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Friends, in our Gospel today, Jesus tells the crowd that the Son of Man will welcome the righteous into the kingdom, saying, “For I was hungry and you gave me food, I was thirsty and you gave me drink, a stranger and you welcomed me, naked and you clothed me, ill and you cared for me, in prison and you visited me.” Puzzled, the righteous will ask when they did this, and he will reply, “Whatever you did for one of these least brothers of mine, you did for me.”

This is a powerful evocation of Jesus’ teaching about the mutuality of our love for God and neighbor. The absolute love for God is not in competition with a radical commitment to love our fellow human beings, precisely because God is not one being among many, but the very ground of our existence.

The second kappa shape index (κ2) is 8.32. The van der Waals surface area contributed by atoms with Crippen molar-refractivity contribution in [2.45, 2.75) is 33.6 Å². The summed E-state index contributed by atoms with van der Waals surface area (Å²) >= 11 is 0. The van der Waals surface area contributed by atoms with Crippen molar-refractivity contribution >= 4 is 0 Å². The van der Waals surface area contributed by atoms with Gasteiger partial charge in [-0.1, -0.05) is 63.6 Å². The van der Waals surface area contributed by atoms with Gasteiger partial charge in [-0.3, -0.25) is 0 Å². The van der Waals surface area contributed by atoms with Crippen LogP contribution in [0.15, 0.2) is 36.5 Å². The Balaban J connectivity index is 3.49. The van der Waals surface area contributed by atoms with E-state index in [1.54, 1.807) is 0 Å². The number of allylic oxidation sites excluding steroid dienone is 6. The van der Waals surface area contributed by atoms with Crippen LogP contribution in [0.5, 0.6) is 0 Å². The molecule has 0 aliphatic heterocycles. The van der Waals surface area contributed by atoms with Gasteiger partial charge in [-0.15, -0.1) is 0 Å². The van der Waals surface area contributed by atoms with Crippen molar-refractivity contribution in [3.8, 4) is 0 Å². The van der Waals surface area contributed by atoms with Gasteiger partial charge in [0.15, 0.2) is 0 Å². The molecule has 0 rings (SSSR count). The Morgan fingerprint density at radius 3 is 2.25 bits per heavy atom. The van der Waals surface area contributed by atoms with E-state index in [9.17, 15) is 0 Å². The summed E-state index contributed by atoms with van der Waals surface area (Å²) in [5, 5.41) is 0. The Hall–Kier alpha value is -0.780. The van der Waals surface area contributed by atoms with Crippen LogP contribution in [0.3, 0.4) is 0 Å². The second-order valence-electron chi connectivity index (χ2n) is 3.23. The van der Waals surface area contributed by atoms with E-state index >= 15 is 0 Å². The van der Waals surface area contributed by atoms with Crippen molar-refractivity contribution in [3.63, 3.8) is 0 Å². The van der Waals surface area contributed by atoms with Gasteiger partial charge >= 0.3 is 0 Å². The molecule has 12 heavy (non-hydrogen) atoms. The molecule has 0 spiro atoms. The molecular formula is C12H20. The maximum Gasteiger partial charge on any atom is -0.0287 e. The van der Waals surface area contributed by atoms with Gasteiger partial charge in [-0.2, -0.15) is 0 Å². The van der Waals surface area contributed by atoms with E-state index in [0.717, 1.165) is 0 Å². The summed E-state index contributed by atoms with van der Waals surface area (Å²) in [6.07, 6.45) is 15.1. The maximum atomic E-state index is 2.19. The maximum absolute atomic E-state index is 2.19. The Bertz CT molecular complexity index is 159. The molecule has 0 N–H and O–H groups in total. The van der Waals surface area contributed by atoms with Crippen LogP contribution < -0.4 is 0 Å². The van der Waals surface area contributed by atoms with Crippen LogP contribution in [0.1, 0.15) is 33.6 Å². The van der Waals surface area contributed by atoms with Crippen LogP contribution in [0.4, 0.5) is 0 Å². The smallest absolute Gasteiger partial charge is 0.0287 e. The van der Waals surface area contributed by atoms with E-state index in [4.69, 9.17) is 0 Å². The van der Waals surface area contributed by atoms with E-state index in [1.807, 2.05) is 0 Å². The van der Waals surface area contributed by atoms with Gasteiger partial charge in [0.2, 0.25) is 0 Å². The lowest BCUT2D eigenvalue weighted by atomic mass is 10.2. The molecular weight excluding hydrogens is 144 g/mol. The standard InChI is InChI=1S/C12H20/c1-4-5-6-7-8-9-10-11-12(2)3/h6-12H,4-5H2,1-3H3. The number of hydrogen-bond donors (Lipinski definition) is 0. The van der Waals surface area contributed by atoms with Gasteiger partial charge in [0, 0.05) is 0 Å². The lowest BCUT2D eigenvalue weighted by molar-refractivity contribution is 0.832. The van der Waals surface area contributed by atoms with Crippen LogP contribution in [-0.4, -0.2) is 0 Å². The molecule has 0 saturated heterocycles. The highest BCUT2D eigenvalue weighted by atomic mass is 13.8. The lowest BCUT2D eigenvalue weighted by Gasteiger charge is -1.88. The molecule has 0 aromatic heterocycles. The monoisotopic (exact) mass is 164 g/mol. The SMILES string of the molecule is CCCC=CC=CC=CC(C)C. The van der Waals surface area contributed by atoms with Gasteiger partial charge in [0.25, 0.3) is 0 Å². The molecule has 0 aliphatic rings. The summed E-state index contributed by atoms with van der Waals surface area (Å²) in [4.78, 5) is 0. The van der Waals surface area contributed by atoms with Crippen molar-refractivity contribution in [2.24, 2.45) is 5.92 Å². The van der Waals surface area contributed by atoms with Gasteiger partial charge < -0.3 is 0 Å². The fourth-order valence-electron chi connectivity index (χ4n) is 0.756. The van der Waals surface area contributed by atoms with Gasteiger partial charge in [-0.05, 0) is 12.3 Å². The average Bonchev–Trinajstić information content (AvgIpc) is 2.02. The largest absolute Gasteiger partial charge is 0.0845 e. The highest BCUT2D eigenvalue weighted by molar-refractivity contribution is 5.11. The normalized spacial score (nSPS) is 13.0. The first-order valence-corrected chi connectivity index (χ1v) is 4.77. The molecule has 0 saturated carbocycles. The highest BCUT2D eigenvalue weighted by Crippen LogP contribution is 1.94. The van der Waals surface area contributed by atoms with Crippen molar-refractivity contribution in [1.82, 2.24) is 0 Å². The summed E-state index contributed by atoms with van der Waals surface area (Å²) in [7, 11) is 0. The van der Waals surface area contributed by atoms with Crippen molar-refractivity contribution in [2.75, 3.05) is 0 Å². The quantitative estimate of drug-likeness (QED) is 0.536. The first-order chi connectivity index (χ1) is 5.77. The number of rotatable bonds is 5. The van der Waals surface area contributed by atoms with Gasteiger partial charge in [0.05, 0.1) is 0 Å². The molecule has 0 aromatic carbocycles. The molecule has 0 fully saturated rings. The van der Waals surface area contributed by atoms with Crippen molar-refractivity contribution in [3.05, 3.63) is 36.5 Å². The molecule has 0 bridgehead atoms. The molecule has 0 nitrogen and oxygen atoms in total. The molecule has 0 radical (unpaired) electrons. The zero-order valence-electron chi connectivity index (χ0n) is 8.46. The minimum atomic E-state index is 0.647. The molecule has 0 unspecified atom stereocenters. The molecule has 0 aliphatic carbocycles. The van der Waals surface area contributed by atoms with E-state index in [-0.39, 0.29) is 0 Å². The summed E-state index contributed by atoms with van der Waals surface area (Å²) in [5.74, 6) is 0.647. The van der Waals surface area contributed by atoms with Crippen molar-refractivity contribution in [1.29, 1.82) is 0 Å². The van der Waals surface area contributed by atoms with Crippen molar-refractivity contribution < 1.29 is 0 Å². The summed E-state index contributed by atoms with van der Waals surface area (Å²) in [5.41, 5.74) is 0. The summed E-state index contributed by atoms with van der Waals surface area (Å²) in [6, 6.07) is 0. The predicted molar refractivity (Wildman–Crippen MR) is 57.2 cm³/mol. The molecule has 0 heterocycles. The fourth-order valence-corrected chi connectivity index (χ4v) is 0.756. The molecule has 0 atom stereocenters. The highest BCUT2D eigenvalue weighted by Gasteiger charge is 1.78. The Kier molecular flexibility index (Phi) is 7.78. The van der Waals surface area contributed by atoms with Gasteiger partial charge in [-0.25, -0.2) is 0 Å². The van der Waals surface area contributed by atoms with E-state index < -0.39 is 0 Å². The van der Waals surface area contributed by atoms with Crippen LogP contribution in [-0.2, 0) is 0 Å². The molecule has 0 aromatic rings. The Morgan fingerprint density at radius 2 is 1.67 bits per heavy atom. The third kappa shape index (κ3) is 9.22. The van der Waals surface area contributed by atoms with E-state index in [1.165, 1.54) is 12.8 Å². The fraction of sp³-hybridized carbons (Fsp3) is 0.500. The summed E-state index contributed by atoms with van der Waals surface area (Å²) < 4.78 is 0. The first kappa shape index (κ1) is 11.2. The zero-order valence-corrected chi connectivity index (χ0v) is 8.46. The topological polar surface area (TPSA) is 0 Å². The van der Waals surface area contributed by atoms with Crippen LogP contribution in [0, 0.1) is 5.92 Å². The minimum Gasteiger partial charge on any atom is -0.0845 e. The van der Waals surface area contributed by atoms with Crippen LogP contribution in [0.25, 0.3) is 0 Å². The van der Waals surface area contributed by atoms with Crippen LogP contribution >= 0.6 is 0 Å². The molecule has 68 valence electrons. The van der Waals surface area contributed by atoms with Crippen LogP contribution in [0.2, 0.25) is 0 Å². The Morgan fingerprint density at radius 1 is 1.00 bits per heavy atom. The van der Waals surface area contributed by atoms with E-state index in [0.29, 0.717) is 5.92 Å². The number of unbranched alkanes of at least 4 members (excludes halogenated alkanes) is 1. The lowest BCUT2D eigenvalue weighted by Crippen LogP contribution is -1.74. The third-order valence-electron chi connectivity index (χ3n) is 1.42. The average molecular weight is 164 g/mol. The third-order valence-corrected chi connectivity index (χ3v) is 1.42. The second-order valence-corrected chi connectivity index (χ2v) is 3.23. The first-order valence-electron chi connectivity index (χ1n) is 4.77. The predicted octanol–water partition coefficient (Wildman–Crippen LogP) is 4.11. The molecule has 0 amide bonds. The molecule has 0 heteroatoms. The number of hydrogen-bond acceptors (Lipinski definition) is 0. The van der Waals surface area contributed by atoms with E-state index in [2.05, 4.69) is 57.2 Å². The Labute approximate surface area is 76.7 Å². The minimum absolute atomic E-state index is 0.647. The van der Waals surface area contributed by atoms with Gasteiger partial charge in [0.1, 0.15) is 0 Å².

Someone who operated very much in the spirit of this teaching was St. Teresa of Kolkata. A writer was once conversing with her, searching out the sources of her spirituality and mission. At the end of their long talk, she asked him to spread his hand out on the table. Touching his fingers one by one as she spoke the words, she said, “You did it to me.”